They used to come and go like Greyhound buses before the committees. In a period of 14 years, I had some experience in U.S. defense policy, U.S. defense programs, the procurement of weapons systems, what we were doing at home, and what we were doing abroad.
And let me say that in my judgment, with the experience and with the advice and counsel of the Secretary of Defense and the current Joint Chiefs of Staff, the budget that I submitted to the Congress this year--a 14-percent increase over last year, the biggest defense budget in the history of the United States--we will keep, if Congress goes along, our unsurpassed capability militarily to meet the challenge, to deter aggression, to protect our security, and maintain the peace. That's the kind of a defense capability we have and we're going to keep.
Let me say, you have to judge a policy on the basis of whether it is successful or not. We were looking over the records the other day--I am the first President seeking election or reelection in the past 20 years who can go to the American people and say our policies have been so successful, the United States is at peace-confirm the policies that we have undertaken.
Isn't that the aim and objective--peace and the maintenance of our precious freedom which we have today and we are going to keep tomorrow and every day in the future?
Let me make a commitment to you. Since I became President, this has been our firm commitment with the American people: I would never promise anything that we can't deliver, and we will deliver everything that we promise.
I believe I have been the most effective President in challenging a Congress, which is controlled 2 to 1 by the liberal element of the other political party. I vetoed 48 bills, and 39 of them have been sustained. That's not a bad batting average in any league and with the sustaining of those 39 bills, or those vetoes, we have saved the taxpayers of this country $13 billion. That's action. That's success.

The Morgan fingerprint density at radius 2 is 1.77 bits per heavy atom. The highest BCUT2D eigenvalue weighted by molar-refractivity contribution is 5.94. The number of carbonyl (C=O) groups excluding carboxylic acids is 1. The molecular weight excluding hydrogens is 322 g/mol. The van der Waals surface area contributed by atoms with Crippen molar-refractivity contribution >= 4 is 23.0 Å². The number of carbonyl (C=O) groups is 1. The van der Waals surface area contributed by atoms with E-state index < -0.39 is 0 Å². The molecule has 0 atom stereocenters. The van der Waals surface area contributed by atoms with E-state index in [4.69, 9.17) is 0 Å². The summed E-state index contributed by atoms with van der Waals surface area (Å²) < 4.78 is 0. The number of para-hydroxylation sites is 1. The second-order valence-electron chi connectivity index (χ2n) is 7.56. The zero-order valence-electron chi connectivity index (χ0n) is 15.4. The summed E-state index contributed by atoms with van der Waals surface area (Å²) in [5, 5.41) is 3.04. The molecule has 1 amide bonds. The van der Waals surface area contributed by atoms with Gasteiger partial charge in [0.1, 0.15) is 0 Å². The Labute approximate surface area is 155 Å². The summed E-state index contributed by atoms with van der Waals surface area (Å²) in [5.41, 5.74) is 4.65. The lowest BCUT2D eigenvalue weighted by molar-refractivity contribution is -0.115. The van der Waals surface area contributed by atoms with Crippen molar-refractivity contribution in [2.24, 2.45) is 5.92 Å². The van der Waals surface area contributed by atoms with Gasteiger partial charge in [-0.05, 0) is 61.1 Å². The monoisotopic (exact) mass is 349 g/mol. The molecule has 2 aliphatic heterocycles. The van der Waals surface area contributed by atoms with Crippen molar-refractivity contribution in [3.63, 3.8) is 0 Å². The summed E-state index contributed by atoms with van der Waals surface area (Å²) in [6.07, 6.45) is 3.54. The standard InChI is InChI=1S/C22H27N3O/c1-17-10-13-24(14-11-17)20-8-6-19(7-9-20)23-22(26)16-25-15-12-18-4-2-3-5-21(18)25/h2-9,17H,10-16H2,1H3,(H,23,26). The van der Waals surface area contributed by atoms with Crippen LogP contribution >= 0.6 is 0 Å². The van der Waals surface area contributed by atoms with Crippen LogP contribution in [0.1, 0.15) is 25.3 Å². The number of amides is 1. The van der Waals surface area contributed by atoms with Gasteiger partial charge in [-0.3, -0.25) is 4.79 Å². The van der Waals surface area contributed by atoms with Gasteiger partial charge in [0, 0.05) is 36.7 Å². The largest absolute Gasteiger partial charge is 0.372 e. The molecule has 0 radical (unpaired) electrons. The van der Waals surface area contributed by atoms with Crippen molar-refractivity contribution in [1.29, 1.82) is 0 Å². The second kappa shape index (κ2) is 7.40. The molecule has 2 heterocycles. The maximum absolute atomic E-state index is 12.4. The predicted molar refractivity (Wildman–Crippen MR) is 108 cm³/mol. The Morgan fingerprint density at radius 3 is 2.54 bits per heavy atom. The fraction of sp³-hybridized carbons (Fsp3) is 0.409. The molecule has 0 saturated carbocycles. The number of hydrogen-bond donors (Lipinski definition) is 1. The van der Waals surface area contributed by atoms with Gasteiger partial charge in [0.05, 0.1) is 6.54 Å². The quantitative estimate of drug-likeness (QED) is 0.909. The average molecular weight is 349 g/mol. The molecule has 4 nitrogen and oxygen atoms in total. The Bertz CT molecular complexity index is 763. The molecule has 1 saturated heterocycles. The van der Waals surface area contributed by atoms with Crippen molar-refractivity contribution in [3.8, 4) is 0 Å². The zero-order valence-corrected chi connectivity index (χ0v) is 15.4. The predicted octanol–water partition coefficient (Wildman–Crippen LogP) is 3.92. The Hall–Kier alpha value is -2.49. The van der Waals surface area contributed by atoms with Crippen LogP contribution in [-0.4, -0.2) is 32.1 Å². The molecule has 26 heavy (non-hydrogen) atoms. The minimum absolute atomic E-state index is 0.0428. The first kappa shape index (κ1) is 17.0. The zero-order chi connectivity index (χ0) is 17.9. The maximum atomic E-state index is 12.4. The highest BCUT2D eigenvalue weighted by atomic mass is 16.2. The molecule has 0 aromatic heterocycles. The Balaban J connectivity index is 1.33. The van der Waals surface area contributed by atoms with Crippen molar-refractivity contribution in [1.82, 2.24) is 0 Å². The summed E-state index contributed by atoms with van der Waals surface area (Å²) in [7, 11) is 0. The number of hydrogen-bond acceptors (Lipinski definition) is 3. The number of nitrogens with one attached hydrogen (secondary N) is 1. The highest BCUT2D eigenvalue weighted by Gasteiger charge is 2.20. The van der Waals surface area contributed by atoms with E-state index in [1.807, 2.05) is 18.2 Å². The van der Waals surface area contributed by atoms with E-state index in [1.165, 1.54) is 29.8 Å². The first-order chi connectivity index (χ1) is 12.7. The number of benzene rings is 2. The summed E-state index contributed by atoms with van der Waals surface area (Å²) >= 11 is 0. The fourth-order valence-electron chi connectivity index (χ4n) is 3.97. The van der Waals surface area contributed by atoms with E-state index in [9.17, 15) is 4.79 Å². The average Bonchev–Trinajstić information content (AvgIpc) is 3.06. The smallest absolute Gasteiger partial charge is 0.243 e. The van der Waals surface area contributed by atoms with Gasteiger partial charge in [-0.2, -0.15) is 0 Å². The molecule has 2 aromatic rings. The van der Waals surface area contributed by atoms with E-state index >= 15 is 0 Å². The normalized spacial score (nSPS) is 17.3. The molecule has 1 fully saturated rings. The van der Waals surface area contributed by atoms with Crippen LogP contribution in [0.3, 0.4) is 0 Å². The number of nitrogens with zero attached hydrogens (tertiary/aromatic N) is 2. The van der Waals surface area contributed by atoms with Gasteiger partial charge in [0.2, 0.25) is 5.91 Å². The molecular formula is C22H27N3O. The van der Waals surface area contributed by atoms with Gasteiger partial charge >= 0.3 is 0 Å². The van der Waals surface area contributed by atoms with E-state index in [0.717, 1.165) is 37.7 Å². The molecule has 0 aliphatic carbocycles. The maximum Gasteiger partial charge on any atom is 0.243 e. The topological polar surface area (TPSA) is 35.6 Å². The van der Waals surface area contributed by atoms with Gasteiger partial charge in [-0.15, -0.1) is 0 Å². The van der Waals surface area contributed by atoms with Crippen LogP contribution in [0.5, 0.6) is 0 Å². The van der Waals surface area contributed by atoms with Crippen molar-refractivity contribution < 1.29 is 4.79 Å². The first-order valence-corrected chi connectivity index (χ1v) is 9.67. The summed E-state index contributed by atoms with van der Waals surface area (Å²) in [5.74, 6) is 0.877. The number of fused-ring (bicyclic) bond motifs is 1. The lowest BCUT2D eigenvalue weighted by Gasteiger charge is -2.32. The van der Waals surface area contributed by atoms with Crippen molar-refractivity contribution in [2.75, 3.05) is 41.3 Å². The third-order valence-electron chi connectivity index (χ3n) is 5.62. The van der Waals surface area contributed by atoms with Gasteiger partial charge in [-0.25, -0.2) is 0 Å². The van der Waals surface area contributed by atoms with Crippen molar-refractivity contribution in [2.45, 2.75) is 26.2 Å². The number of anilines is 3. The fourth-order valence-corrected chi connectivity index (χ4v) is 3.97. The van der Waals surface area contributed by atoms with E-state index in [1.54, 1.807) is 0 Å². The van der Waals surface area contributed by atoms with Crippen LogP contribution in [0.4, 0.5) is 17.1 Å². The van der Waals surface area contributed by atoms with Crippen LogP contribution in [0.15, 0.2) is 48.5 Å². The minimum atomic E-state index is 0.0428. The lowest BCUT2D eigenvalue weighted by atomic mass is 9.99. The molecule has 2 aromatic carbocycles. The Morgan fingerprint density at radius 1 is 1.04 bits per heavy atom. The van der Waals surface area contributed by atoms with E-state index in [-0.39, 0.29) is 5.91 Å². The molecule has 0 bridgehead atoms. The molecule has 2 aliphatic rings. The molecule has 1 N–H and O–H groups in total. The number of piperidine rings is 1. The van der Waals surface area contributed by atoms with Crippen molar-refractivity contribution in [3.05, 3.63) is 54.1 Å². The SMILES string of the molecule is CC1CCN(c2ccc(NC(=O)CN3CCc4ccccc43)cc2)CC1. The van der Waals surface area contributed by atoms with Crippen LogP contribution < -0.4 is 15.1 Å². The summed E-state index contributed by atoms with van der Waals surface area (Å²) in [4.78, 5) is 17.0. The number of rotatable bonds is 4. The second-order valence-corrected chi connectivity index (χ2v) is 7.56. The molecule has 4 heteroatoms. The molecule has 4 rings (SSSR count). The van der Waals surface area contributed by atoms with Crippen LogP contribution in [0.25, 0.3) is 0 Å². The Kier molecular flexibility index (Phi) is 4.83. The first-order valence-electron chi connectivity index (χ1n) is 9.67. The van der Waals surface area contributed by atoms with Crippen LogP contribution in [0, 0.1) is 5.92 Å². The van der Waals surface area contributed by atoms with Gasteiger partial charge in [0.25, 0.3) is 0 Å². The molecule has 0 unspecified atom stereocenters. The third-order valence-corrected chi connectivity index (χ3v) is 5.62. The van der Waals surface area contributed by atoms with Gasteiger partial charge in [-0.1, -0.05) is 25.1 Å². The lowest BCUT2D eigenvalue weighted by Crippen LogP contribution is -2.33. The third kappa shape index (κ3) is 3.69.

Another criteria by which you can judge the qualification of a President, I think, is whether he can act decisively and again act successfully. Just about a year ago, you may recall the Mayaguez incident, where some international bandits from Cambodia seized an American merchant vessel. This country, after proper warning, after seeking to get diplomatic success--I decided that the only way we could handle the matter was by affirmative, decisive, direct action. And we got the Mayaguez back, period.1
1 See 1975 volume, Items 256, 257.
And one final observation, if I might. As we look back for the first two centuries of this great country, in the first 100 years of American history our forefathers fought to get independence, and then they struggled hard to give us the kind of a government which is unmatched anywhere in the history of mankind. Maybe it is not perfect, but if you compare it with any other kind of government that has ever existed, I think we are darn proud of it.
The second century of American history gave us, through our individual initiative and through the free enterprise system, the opportunity to make America the most dynamic industrial nation in the history of the world.
But now it seems to me, as we enter our third century, we have to make sure that the rights of the individual--that means you and you and you and everybody else--must be protected, that the rights of the individual should be freer in this third century than in any other period or time in our history.
That is what we want, and that is what I will dedicate myself to for the next 4 years with your help and assistance.
Thank you very much.